Tuesday, June 2, 2009

I Told You So

In my previous post I speculated that techonolgy would come up with a way to produce a physical book on demand. I don't claim that I was the initiator of this idea -- just that it struck me as inevitable. Well, it's here -- a machine that's been dubbed an ATM for books.  At a relatively low cost, it creates a book (from an ever-growing list of available titles) described as being of "library quality." This raises a number of questions: What effect will this have on the book publishing industry? How about libraries? And -- one of the most intriguing questions, I think -- How will literary and cultural life be affected when anyone can produce a "published" book to be marketed Amazon-like from a personal web site (or even from Amazon)?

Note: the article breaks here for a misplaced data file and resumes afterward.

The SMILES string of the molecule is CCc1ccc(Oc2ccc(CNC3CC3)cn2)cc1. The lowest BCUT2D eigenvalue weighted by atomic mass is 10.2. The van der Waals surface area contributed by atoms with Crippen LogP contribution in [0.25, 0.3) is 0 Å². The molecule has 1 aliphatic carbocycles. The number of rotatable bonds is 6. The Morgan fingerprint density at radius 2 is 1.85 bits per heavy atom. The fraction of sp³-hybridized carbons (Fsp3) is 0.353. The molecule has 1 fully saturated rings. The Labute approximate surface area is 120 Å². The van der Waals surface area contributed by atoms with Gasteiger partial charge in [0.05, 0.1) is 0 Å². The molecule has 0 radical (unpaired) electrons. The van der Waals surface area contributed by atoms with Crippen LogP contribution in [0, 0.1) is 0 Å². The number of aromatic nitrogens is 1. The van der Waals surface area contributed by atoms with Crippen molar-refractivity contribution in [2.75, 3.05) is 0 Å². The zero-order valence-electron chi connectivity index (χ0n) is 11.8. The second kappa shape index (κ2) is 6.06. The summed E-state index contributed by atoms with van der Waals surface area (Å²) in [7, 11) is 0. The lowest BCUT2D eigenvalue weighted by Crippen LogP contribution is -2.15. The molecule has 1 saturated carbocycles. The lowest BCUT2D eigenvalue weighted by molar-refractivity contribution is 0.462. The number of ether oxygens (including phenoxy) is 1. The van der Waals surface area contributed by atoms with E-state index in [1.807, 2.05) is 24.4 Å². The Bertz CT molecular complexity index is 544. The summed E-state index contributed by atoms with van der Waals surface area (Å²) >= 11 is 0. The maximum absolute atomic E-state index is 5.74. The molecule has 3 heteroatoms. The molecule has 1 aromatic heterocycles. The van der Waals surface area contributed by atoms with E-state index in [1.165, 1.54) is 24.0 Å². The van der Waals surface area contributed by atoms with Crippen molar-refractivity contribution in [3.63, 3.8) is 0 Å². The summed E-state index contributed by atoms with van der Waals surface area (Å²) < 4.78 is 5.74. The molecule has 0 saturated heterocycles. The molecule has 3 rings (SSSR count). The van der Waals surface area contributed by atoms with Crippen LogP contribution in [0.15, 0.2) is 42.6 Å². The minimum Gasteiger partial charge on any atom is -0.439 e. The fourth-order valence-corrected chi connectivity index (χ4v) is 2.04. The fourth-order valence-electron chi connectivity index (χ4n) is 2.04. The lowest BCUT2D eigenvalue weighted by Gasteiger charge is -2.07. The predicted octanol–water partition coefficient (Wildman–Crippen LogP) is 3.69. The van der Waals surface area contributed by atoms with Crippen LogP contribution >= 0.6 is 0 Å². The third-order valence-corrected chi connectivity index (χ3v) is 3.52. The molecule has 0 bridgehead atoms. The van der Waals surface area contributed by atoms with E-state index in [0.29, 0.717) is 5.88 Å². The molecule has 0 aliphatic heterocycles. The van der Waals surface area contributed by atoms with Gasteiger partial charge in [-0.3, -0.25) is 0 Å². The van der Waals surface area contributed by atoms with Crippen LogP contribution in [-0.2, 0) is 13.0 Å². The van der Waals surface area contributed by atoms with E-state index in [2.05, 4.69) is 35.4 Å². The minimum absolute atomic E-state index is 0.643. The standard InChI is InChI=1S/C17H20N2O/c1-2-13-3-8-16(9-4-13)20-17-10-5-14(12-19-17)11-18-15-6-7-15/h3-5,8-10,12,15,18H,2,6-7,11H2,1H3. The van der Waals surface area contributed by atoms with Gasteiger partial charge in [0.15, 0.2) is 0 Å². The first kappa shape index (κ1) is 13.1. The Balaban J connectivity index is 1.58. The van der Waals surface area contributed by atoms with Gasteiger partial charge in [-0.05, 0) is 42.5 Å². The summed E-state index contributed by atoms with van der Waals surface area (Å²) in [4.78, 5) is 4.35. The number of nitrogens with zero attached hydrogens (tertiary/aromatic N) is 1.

1 comment:

Anonymous said...

My Learned Friend,
There is a vague sky-is-falling implication in your post that this new book machine is some kind of threat. Indeed, your inner panic caused your fingers to stumble on the word "technology". Very Freudian.
I don't think this machine gives "anyone" the power and ability to publish and market a book. That ability is out there already in the form of the many vanity presses circling vulture-like over the internet. No, it appears to me that the books produced by the Espresso machine require the same editing, design, and other professional guidance that a traditionally published book would require. If this machine poses a threat to the traditional publishing world, it would be to the printers, who have no economical choice but to print books by the thousands. Most of those books go unsold and are destroyed.
But I think this machine will never occupy more than a niche in the publishing world. I predict that best-sellers, lush gift books, and perhaps books for very young children will continue to be published, printed and sold in more-or-less traditional ways. But the average rack paperback or bodice ripper can be disseminated via newer electronic technologies that are more cost- and environment-friendly. Thus the Espresso machine will be relegated to providing the coffee to accompany the Kindle.